The following are excerpts from Bronx Bombers: New York Yankees Home Run History by Lew Freedman, published by Blue River Press and distributed by Cardinal Publishers Group © 2015. Please join us as we give a salute to Yogi Berra. Bronx Bomber will not only cover the great hitters and their hitting careers, it will also cover many of the iconic home runs. Lawrence Peter Berra was born in St. Louis in 1925 and grew up in that city. His best friend was Joe Garagiola, another catcher, who became more famous as a broadcaster than he ever was as a big-league ball player. Berra had a knack for a few things in this life. He did not pursue higher education, quitting school in the eighth grade, and as a big-leaguer it was said his most challenging reading was comic books and box scores. Berra excelled as a hitter and fielder and as reader of men. He was a leader on the field when he caught, a magnificent handler of pitches. Later, he became a successful manager and coach. Berra was known for sticking up for his guys and sticking out in a crowd because he uttered pithy sayings picked up by sportswriters. His most famous comment was, “It ain’t over till it’s over.” As the years went by it was never quite clear if Berra had actually said what was attributed to him or had his words embellished by overzealous sportswriters. In the end it did not matter because the words sounded as if he would have said them. Yogi had the capacity to make people laugh, intentionally or unintentionally. He once said, “I really didn’t say everything I said,” referring to the confusion of the accuracy of some quotes attributed to him. Berra stood 5-foot-7 and weighed 185 pounds. He possessed the squat look of a catcher, a body type that seemed to fit the position. He batted lefty and had a great eye for the pill. He was a bad-ball hitter in the sense that if he wanted to hit a pitch, it didn’t matter if it was out of the strike zone. Yogi would find it and blast it. Berra’s swing covered most of the plate and its vicinity and he was labeled a bad-ball hitter. His response was, “If I can hit it, it’s a good pitch.” Berra is a member of the Baseball Hall of Fame and the Yankees retired his number eight uniform. When he was in his 20s some seasons Berra was exclusively a catcher. A little later, in order to save wear and tear on his knees, he played outfield, too. A 15-time All-Star, Berra was sometimes overshadowed by Joe DiMaggio, or later Mickey Mantle, but those in the know realized he was the indispensable man for the Yankees and he won three American League Most Valuable Player awards. Another thing about Yogi: He was a winner. During his playing career between 1947 and 1963 the Yankees won 14 pennants. He played in 14 World Series, 75 Series games in all and won 10 championship rings. He added to that total later as a coach and manager, too, ending up with an incredible 21 World Series involvements in three in-uniform capacities. Berra smacked 12 World Series home runs and drove in 39 runs in World Series play. When it comes to the all-time Major League list for World Series stats, Berra’s name is all over the chart. That RBI total is second. The games played total is first. Berra is first in at-bats and plate appearances, first in singles, third in walks, first in doubles, third in homers, second in total bases, second in runs, and first in hits (71). Obviously it took Berra quite a bit of effort to prepare since he said, “Ninety percent of the game is half mental.” Berra hit .429 in the 1953 World Series and .417 in 1955. In the 1956 World Series Berra slammed three home runs and drove in 10 runs while batting .360. In 1947, Berra hit the first pinch-hit home run in World Series history against the Brooklyn Dodgers. Among some other memorable comments attributed to Berra was the way he showed gratitude upon receiving a special honor. He said, “Thank you for making this day necessary.” Make no mistake, Berra was proud of his hitting prowess and he was not ashamed that he poled several balls out of the strike zone a great distance. “I liked to hit,” he said. For regular updates, like us on Facebook (Cardinal Publishers Group) and follow us on Twitter @Cardinal_Pub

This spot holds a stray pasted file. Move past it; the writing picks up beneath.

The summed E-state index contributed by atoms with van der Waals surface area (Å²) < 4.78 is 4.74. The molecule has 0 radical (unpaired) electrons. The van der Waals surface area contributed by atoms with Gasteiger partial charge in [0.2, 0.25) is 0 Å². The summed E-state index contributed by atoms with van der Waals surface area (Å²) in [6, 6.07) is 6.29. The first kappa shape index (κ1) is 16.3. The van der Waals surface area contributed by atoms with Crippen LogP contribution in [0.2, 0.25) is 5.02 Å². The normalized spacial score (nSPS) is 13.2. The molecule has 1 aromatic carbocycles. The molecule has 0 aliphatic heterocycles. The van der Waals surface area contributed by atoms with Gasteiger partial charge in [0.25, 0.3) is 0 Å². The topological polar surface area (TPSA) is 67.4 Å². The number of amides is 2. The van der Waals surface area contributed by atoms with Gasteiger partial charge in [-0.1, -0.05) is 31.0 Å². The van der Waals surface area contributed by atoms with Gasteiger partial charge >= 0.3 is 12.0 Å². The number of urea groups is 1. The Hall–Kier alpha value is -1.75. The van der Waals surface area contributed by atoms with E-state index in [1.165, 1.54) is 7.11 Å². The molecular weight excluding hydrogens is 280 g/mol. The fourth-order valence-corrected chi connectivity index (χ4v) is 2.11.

This day in Philadelphia Phillies history, September 21, 1964... On September 21, 1964 the Phillies had a six-and-a-half game lead with 12 games to play when they met the Cincinnati Reds at Connie Mack Stadium. With skipper Fred Hutchinson battling cancer, Coach Dick Sisler was the Reds’ interim manager. Sisler had played for the 1950 Phillies, the “Whiz Kids,” who blew a seven-and-a-half game lead and had to beat the Dodgers in the final game of the season to win the pennant. Sisler’s three-run homer at Ebbets Field had won the game. Although the Reds were six-and-a-half games back of the Phillies, Sisler thought his club still had a chance, “If we can get within two, two-and-a-half or three games of them. The closer we get, the more pressure will be on them. If it gets that close, they might get a little tight. That’s what I noticed on the 1950 Phillies. When you see ‘em right behind you, it begins to tell.” Art Mahaffey and the Reds John Tsitouris hooked up in a scoreless duel until the top of the sixth. After Pete Rose grounded out, Chico Ruiz singled to right. Vada Pinson followed with a single sending Ruiz to third, but Pinson was thrown out trying to go to second. So, Ruiz was at third with two outs and the Reds cleanup hitter Frank Robinson at the plate. His bombastic personality, brilliant baseball mind, and loyalty to his players earned him the moniker of the Little General. As Ruiz led off from third, he studied Mahaffey’s slow deliberate windup. A light bulb flashed on. “It just came to my mind,” Ruiz said, “you either do it or you don’t.” With two strikes on Robinson, as Mahaffey wound up again, Ruiz bolted for home plate. “Just as I’m ready to throw, Ruiz ran at the fraction of a second that my head is turning and my arm is coming down,” remembered Mahaffey. “My brain panicked and I held my arm up and threw a pitch two feet wide of the plate.” Catcher Clay Dalrymple had no chance to catch the ball as it went all the way back to the screen. Ruiz stole home and gave the Reds a 1-0 win. “If you steal home and Frank Robinson is the f*****g hitter,” said an incredulous Dalrymple, “and the game is on the line, you gotta have some big balls.” Just four days after Willie Davis stole home to beat the Phillies, it had happened again. And that is what happened this day, September 21, 1964, in Phillies history. This is an excerpt from The Little General: Gene Mauch A Baseball Life (2015) written by Mel Proctor, published by Blue River Press and distributed by Cardinal Publishers Group.